The move to the cloud is a fundamental shift that makes business both easier and more difficult at the same time. Businesses must adapt to a new set of challenges and capabilities that simply didn’t exist before. Taking cloud products to market poses unique challenges that today’s sales leaders must address.
Cloud products present fantastic new opportunities for the business and for customers. They also present unique challenges for even the strongest sales organizations for the following reasons:
Product release cycles are shorter than ever. That means new features are constantly coming online. Sometimes sales teams know about them. Sometimes they don’t.
The competition is changing just as fast. Just because you knew how your solutions stacked up against the competition a month ago doesn’t mean that you know how they measure up today.
Training and readiness content can become obsolete almost as soon as it is created. If you’re still relying on traditional field readiness vehicles, you’re probably not moving fast enough.
Engineering teams are continually expanding and improving your cloud solutions to stay ahead of the innovation curve and ahead of the competition. The challenge is, the rate at which they move typically surpasses the rate at which readiness teams can generate content.
Be ready to win
Sales readiness programs have been around for a while. They are intended to prepare sales teams for tough customer questions. It’s a safe bet that if your teams have the right answers to tough questions, they will win more deals. But traditional readiness programs rely on point-in-time activities (e.g. hosting a class or publishing a piece of collateral). For your teams to keep pace in a rapidly changing environment, you will need to embrace an ‘always on’ approach to readiness programs. ‘Always on’ programs produce content that is concise, created by a cross-functional team, and current.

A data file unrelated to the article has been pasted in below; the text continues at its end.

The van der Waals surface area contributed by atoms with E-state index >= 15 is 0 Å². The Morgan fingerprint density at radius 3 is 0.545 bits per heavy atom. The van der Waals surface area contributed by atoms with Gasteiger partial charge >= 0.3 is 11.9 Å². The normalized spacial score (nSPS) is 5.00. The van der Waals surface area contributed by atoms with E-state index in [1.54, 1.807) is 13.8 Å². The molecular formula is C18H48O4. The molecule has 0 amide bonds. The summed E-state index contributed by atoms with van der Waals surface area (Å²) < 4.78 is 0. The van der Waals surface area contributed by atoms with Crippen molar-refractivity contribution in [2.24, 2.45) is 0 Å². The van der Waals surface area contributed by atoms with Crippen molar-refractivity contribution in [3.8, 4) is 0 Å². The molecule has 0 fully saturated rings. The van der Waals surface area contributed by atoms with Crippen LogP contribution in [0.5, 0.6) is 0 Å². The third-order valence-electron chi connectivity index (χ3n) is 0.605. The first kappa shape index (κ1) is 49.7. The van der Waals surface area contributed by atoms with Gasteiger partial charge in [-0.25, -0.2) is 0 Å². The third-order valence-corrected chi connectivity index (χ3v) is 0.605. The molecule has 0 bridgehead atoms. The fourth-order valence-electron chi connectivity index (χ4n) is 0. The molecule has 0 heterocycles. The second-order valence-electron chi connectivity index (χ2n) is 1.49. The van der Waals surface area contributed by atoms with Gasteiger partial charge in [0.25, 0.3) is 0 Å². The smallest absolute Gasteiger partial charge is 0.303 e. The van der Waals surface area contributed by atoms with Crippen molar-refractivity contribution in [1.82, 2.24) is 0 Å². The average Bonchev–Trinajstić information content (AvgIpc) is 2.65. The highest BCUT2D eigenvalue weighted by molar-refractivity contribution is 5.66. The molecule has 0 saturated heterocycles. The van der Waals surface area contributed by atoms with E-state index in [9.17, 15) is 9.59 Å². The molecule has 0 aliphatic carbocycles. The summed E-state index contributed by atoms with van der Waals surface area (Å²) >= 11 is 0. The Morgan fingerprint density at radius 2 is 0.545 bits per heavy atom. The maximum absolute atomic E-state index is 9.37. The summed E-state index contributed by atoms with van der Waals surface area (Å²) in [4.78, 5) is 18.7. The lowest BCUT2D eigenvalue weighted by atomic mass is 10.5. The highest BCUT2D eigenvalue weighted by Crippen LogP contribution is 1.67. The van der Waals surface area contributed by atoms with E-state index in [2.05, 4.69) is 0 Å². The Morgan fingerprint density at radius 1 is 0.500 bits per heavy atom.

Field sellers don’t have a lot of time. They want information that is easy to consume and digestible. Valuable content includes information such as: your current product roadmap and that of your competitors, messaging and positioning statements, ROI data points, customer case studies, FAQs, etc. Creating content like this will require your organization to build a new information architecture for readiness that favors bite-sized content.
Product Management, Product Marketing, Incubation Sales, Engineering, and Professional Services teams all possess subject matter expertise. But these teams get bombarded by information requests from all across the organization. This can drain time and resources. The challenge is to build tight-knit relationships between these organizations so information can be quickly distributed to sales teams through efficient readiness channels.
In most organizations field stakeholders need to monitor many channels to stay current. To help them stay up to date, the enterprise needs to reduce the number of vehicles and optimize the ones they use. Here is how:
Corporate Websites. You need a team or an individual to actively manage your corporate websites. This is probably the first place your field sales teams and customers go for information. Your web content needs to be current and cohesive.
Mobile-First Vehicles. People use their mobile devices to find information, especially when they are on the move. Building mobile apps, mobile sites, and leveraging responsive design will help you deliver sales readiness content when and where it is needed most.
Social Communities. Your subject matter experts work all across your organization. Creating an online forum will facilitate discussions across functional areas and business units. This allows the best and most current information to flow freely throughout your enterprise. Before launching, make sure you seed the community with high-value content and actively promote and moderate the discussions.
‘Always on’ readiness programs deliver the most current, most effective deal support possible. With quick and easy access to bite-sized content, your sales teams will be armed with the information they need to stay ahead of the competition and win more deals.
In case you missed it: check out Chase Morgan’s blog post, Help! Why Aren’t We Winning in the Cloud?